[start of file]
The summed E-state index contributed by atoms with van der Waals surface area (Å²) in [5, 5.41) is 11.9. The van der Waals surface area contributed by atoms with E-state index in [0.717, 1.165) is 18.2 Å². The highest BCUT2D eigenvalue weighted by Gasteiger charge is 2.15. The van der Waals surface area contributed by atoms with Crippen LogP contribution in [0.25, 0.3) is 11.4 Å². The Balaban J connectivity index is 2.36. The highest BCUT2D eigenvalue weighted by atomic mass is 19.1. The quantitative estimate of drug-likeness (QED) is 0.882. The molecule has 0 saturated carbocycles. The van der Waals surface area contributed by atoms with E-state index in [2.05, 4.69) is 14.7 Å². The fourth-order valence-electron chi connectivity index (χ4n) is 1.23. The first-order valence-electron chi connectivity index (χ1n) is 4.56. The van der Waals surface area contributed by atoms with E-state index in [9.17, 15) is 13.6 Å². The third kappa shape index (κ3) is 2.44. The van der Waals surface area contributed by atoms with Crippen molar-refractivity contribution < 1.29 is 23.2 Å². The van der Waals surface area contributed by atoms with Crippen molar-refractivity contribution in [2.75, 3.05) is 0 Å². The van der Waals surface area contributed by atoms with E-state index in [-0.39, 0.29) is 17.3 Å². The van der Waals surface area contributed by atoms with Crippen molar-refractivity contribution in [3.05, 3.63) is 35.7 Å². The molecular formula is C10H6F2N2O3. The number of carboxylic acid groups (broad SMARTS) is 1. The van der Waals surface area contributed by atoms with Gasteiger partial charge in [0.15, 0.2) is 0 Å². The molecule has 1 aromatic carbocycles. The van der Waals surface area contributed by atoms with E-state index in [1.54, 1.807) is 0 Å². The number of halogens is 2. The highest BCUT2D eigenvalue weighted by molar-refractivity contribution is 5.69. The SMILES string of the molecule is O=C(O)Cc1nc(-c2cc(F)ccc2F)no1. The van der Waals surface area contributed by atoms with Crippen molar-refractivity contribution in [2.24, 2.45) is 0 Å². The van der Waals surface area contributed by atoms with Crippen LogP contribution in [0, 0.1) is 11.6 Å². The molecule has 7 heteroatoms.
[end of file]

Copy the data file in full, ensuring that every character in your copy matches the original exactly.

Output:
The summed E-state index contributed by atoms with van der Waals surface area (Å²) in [5, 5.41) is 11.9. The van der Waals surface area contributed by atoms with E-state index in [0.717, 1.165) is 18.2 Å². The highest BCUT2D eigenvalue weighted by Gasteiger charge is 2.15. The van der Waals surface area contributed by atoms with Crippen LogP contribution in [0.25, 0.3) is 11.4 Å². The Balaban J connectivity index is 2.36. The highest BCUT2D eigenvalue weighted by atomic mass is 19.1. The quantitative estimate of drug-likeness (QED) is 0.882. The molecule has 0 saturated carbocycles. The van der Waals surface area contributed by atoms with E-state index in [2.05, 4.69) is 14.7 Å². The fourth-order valence-electron chi connectivity index (χ4n) is 1.23. The first-order valence-electron chi connectivity index (χ1n) is 4.56. The van der Waals surface area contributed by atoms with E-state index in [9.17, 15) is 13.6 Å². The third kappa shape index (κ3) is 2.44. The van der Waals surface area contributed by atoms with Crippen molar-refractivity contribution < 1.29 is 23.2 Å². The van der Waals surface area contributed by atoms with Crippen molar-refractivity contribution in [2.75, 3.05) is 0 Å². The van der Waals surface area contributed by atoms with E-state index in [-0.39, 0.29) is 17.3 Å². The van der Waals surface area contributed by atoms with Crippen molar-refractivity contribution in [3.05, 3.63) is 35.7 Å². The molecular formula is C10H6F2N2O3. The number of carboxylic acid groups (broad SMARTS) is 1. The van der Waals surface area contributed by atoms with Gasteiger partial charge in [0.15, 0.2) is 0 Å². The molecule has 1 aromatic carbocycles. The van der Waals surface area contributed by atoms with E-state index in [1.54, 1.807) is 0 Å². The number of halogens is 2. The highest BCUT2D eigenvalue weighted by molar-refractivity contribution is 5.69. The SMILES string of the molecule is O=C(O)Cc1nc(-c2cc(F)ccc2F)no1. The van der Waals surface area contributed by atoms with Crippen molar-refractivity contribution in [2.24, 2.45) is 0 Å². The van der Waals surface area contributed by atoms with Crippen LogP contribution in [0, 0.1) is 11.6 Å². The molecule has 7 heteroatoms.